Cellular infrared detector appears to be contained in the centrosome.

Author: Albrecht-Buehler G.
Department of Cell, Molecular, and Structural Biology, Northwestern University Medical School, Chicago, Illinois 60611.
Conference/Journal: Cell Motil Cytoskeleton.
Date published: 1994
Other: Volume ID: 27 , Issue ID: 3 , Pages: 262-71 , Word Count: 192

Previous experiments have suggested that 3T3 cells were able to extend pseudopodia toward latex particles up to 60 microns away from the cell body if the particles were irradiated by an infrared beam in the range of 700-900 nm [Albrecht-Buehler, 1991: J. Cell Biol. 114:493-502]. The present article reports that this response of cells to infrared light can be inhibited if the cell center is simultaneously irradiated with a beam of the same light. In marked contrast, the cells responded normally to the presence of infrared light scattering particles if the second beam irradiated other parts of the cell body. The results imply that the cellular mechanism of infrared detection is located at the cell center. The infrared sensing mechanism remains intact in enucleated cells and in cells which were incubated in monensin to vesiculate their Golgi apparatus and inhibit their Golgi functions. Accordingly, it is proposed that the centrosome which contains the centrioles is the only remaining candidate in the cell center for a cellular detection device for the direction of infrared signal sources. The results support an earlier suggestion that centrioles may be such detection devices [Albrecht-Buehler, 1981: Cell Motil. Cytoskeleton 1:237-245].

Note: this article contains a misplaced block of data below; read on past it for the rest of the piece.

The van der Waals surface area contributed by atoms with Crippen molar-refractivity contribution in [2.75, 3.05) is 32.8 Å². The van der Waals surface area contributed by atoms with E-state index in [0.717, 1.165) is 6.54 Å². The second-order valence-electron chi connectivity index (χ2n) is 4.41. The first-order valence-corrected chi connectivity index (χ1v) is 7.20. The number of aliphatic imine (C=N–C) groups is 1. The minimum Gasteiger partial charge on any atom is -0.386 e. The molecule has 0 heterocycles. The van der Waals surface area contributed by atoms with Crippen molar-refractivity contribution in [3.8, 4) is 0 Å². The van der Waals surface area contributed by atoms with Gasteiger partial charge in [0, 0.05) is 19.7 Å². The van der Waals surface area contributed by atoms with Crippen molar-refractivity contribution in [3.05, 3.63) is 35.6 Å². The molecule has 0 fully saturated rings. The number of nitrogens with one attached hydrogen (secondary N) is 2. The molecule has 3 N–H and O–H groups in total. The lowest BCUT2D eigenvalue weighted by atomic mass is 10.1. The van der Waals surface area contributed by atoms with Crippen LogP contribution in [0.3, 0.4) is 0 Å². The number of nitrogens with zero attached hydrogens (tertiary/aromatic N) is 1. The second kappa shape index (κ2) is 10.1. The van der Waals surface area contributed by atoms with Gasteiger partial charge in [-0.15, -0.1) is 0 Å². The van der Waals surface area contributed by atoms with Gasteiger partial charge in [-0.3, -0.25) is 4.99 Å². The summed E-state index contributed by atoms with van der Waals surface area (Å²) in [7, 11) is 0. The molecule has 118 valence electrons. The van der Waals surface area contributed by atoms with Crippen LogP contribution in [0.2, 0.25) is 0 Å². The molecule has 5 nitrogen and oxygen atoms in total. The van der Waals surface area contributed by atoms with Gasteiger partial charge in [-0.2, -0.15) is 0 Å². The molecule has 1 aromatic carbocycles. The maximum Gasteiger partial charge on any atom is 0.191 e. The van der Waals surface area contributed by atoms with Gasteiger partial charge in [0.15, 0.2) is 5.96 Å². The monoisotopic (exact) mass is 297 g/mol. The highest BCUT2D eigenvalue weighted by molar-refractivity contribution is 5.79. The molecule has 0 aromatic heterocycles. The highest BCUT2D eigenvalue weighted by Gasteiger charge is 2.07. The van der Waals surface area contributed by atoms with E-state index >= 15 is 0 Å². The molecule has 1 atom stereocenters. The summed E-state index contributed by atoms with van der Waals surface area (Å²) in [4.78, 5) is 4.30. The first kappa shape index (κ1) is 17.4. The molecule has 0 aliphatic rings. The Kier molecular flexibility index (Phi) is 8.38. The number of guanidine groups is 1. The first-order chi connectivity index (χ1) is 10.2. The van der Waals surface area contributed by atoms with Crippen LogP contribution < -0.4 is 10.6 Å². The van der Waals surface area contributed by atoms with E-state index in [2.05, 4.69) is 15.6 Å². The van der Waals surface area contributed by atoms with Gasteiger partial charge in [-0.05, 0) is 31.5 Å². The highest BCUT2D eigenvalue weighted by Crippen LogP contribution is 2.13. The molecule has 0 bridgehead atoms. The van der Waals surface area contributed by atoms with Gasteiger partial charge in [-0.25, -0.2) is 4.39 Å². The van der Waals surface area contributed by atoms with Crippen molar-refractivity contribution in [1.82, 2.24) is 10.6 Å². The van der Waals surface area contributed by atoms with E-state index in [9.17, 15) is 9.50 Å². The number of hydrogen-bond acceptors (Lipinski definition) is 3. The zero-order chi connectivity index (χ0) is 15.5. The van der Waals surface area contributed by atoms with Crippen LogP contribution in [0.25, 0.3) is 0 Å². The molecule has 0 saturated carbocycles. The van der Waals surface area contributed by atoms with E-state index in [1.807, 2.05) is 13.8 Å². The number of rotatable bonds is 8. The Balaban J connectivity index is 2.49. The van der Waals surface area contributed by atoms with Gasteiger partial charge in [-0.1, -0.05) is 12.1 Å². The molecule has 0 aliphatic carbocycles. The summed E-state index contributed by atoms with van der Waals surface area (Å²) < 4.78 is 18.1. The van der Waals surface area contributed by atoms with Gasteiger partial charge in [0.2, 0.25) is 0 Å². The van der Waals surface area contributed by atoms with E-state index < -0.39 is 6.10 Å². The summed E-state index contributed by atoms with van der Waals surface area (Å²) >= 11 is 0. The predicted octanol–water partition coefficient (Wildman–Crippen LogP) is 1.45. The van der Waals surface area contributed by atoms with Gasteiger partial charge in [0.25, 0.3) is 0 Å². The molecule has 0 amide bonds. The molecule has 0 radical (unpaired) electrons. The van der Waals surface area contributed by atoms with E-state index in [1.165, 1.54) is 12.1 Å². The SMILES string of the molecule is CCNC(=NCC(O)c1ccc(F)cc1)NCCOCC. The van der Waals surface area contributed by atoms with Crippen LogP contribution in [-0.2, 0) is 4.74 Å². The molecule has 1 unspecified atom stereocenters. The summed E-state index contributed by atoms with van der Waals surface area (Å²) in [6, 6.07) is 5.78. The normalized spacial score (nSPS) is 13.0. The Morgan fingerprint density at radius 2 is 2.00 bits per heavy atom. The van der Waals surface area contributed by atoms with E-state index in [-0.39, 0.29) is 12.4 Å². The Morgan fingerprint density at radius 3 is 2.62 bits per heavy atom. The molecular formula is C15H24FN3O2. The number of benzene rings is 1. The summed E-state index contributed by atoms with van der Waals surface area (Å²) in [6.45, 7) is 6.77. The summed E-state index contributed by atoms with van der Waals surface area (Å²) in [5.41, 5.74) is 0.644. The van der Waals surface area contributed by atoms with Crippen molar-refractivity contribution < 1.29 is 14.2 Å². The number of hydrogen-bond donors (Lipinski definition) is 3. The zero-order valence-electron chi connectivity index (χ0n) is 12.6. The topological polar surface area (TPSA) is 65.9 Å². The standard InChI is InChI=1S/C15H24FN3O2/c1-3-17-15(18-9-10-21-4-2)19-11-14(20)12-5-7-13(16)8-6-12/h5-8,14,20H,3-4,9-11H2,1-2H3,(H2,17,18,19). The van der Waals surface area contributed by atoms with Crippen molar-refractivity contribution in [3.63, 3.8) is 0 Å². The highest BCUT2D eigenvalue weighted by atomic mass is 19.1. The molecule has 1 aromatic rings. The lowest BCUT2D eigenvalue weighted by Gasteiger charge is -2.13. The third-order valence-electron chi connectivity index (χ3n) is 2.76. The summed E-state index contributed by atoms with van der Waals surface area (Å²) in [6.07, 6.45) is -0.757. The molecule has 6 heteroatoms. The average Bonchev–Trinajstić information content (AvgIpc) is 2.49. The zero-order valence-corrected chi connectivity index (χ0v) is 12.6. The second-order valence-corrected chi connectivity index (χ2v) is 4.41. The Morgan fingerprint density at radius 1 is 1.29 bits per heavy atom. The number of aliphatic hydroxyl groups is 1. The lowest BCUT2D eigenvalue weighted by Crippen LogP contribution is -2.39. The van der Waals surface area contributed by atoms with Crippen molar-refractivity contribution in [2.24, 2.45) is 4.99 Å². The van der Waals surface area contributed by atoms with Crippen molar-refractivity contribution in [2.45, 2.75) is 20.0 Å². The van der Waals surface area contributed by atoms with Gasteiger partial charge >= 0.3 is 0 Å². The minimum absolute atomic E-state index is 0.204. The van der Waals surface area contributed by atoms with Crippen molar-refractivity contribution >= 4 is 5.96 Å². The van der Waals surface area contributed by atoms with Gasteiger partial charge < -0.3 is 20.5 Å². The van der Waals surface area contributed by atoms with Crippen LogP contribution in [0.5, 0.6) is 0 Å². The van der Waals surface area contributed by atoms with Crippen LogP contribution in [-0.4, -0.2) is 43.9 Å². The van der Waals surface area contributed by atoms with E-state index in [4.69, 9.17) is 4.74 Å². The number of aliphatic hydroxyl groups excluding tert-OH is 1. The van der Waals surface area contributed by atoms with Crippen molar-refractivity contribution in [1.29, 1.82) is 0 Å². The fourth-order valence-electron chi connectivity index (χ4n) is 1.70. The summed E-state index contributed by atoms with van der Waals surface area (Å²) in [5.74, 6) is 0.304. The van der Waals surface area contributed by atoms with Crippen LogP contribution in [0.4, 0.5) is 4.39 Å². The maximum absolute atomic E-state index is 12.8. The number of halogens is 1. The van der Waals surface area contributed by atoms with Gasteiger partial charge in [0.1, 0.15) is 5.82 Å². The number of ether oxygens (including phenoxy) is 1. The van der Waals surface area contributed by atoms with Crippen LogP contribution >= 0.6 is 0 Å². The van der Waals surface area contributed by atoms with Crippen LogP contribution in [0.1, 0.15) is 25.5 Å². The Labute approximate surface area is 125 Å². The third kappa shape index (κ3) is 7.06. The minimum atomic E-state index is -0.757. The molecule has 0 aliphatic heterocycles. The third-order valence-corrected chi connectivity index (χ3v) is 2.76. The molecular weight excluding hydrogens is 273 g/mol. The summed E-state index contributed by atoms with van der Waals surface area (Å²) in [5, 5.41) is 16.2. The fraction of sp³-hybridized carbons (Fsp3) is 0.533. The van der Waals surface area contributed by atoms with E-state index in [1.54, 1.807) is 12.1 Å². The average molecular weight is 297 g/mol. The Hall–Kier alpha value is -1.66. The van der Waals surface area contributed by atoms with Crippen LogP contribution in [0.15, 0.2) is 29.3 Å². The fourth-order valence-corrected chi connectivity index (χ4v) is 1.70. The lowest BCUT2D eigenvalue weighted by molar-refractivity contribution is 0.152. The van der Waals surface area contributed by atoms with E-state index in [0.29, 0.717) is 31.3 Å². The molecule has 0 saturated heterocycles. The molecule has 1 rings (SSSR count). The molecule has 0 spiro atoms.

PMID: 8020111